Alex Ninneman

Software Engineer for 10 years implementing multi-tenant infrastructure for numerous brands. I’ve been using Docker and Kubernetes in production environments for 5 years and have been utilizing it to run my home network for the past 2 years at a very tiny scale. In my free time I try and maintain my home infrastructure which varies from adding a random Raspberry Pi to explaining to my kids why the lamp keeps flickering.

PowerChord, Inc.


Developing Scalable Infrastructure on a Budget

Walk through the process of moving from a working application on your local machine to a running Kubernetes instance leveraging Docker and Google Cloud. Starting with how to “Docker-ize” an application and then publish the Docker image where it can be accessed using our Kubernetes cluster.


Create a production-ready Docker image from an existing application Deploy a Docker image to a Docker Registry Create and configure a Kubernetes cluster Deploy a Docker image onto the newly created Kubernetes cluster Demonstrate how to connect two Kubernetes services to one-another by deploying a database within our Kubernetes cluster.


We will take one of three different pre-created applications. Each application will contain different language/database approaches that can be ran within a Kubernetes environment and will have 3 pieces: application, database, and Nginx proxy. Depending on the interest of the group we will choose one of the pre-built options and begin configuring it to run within the Kubernetes environment.



After taking a general overview of Docker and Kubernetes, we will start creating our Docker assets that we will later run on our Kubernetes cluster. Based on the language preference of the group, we will start with one of the applications demonstrating the basics of creating a Docker configuration to build and run the application. Once the application is able to be run locally as a Docker container, we will deploy the Docker image to a publicly accessible Docker registry.

(Note: the Docker image will make a good catch-up point for anyone that’s fallen behind and is looking for a “reset” button.)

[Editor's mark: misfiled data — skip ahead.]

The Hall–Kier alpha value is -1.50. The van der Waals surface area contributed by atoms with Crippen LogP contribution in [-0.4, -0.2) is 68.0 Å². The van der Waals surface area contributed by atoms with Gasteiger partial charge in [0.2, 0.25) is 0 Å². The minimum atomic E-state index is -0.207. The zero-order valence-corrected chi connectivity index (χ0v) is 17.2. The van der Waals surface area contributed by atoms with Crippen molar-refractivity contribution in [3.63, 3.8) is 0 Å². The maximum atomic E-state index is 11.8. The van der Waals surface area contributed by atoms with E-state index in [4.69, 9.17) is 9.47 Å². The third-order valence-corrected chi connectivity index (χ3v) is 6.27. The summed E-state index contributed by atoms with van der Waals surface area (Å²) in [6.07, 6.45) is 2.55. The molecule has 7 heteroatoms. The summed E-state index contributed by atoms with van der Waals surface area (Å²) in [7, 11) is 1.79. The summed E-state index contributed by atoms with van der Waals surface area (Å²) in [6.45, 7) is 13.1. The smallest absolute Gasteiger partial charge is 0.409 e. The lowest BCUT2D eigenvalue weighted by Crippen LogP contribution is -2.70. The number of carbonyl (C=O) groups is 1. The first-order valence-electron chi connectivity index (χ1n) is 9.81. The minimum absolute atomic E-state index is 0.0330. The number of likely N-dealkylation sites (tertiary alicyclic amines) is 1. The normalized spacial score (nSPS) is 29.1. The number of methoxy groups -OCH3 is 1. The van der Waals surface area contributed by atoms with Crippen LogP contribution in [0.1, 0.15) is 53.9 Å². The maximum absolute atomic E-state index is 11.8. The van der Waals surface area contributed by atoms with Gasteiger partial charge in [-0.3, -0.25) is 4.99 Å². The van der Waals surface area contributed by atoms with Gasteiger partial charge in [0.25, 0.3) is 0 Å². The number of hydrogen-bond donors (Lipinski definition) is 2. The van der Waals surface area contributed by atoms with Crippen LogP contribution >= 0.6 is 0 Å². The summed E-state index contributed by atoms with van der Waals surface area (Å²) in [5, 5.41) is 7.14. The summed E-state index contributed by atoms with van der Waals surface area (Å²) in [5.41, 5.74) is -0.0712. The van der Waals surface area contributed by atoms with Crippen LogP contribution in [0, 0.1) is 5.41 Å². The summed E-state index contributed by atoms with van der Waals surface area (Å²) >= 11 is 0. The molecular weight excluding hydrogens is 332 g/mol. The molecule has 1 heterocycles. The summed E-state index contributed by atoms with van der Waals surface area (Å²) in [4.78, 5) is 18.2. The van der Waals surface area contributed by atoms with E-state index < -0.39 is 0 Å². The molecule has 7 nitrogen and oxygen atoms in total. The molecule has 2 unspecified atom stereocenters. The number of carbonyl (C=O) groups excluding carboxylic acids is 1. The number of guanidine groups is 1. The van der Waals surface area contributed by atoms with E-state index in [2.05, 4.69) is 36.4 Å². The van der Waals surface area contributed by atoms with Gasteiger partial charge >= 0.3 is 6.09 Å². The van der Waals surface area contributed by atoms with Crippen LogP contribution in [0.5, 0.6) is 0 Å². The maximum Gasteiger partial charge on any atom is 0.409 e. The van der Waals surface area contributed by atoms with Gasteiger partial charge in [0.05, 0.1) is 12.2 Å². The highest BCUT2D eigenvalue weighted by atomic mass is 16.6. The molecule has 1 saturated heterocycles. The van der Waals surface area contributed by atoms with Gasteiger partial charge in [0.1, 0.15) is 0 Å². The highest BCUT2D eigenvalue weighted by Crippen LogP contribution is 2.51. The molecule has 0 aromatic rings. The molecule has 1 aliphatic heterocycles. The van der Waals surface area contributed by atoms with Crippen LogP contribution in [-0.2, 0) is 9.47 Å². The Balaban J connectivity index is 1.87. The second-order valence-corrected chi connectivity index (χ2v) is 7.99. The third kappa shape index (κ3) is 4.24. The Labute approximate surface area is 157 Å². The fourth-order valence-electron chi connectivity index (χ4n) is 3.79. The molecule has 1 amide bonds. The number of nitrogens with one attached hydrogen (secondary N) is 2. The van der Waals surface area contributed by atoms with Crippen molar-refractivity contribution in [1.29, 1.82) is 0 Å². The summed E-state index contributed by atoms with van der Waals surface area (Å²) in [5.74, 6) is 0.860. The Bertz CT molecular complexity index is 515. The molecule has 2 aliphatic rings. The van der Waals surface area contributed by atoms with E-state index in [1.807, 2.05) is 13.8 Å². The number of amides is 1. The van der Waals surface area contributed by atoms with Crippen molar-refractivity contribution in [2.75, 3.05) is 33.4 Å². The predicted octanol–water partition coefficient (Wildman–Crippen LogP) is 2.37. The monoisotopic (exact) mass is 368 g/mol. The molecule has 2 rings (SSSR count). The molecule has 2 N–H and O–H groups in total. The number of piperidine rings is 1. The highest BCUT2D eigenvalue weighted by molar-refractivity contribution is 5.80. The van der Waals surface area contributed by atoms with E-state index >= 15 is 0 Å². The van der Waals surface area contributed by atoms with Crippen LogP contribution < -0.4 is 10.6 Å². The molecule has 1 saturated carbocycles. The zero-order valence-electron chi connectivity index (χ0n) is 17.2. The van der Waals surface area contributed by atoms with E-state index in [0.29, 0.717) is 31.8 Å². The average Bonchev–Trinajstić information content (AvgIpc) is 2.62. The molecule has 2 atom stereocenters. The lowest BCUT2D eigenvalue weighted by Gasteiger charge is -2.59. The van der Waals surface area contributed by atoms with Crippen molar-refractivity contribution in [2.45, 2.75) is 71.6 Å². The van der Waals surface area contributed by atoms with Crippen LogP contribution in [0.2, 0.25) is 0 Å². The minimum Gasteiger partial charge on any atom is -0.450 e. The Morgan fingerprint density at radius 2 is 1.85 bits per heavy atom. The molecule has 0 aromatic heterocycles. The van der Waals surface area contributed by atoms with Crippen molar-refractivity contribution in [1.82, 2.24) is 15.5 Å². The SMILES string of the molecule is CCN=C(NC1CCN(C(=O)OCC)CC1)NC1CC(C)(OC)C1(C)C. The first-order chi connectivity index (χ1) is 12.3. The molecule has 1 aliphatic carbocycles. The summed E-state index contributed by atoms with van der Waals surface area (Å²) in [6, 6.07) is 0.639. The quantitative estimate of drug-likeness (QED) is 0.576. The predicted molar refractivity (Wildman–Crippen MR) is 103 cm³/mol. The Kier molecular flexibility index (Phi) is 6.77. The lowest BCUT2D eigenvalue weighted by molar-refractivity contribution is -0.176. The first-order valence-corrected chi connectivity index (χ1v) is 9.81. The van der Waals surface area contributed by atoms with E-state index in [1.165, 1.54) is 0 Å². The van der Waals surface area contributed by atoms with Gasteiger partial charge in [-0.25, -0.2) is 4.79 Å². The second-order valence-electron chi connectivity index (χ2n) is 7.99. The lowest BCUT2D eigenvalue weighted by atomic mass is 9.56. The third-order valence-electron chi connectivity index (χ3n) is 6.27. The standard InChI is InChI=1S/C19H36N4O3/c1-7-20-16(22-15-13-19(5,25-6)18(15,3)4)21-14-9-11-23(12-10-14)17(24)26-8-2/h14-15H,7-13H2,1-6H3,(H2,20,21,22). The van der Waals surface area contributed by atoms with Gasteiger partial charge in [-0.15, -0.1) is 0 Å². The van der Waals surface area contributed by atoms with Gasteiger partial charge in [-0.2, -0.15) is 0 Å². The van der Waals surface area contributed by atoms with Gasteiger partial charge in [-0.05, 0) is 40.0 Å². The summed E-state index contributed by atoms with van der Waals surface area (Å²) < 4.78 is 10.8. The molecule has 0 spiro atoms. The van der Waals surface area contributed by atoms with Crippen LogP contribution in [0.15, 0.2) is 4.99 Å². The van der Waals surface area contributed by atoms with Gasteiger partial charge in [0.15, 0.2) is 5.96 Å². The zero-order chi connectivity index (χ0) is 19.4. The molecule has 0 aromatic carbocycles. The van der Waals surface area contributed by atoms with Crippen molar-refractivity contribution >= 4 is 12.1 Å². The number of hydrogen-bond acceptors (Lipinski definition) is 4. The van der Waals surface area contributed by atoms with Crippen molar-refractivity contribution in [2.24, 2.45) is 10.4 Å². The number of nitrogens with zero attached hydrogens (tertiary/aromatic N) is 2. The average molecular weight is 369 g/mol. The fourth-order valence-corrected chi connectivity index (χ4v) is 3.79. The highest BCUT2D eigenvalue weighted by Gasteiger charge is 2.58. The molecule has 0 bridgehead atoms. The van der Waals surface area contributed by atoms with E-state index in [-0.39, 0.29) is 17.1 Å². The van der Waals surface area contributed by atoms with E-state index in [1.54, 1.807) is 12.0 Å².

We will cover the different options for hosting a Kubernetes cluster; both for local development and production services. Utilizing Docker for Mac, Docker for Windows, or kubeadm for Linux when building and running our applications on our development machines. Once we’re ready to move to production-ready, we will discuss some of the popular options for running Kubernetes at scale.

Now that we have a Kubernetes cluster created, we will begin utilizing the Docker assets that we developed within the first segment to run all services required to run our application. This will include the requirements for persisting data from the Kubernetes services to a location on our local disk, configuring the DNS and exposing firewall ports to allow us to properly route traffic through our Nginx instance. Once we have a fully functional Kubernetes service running on our local machines, we can discuss some of the options for using the same configuration files to deploy a cloud-based Kubernetes environment.

Bonus Material

Pending how much time remains, we can cover the remaining two applications and discuss some of the other offers for interacting with a Kubernetes cluster: helm, Heptio, and Istio.

Bonus Bonus Material

Describe and/or implement the Continuous Integration pipelines for build, test, and deploy to our Kubernetes cluster based on a Github hook.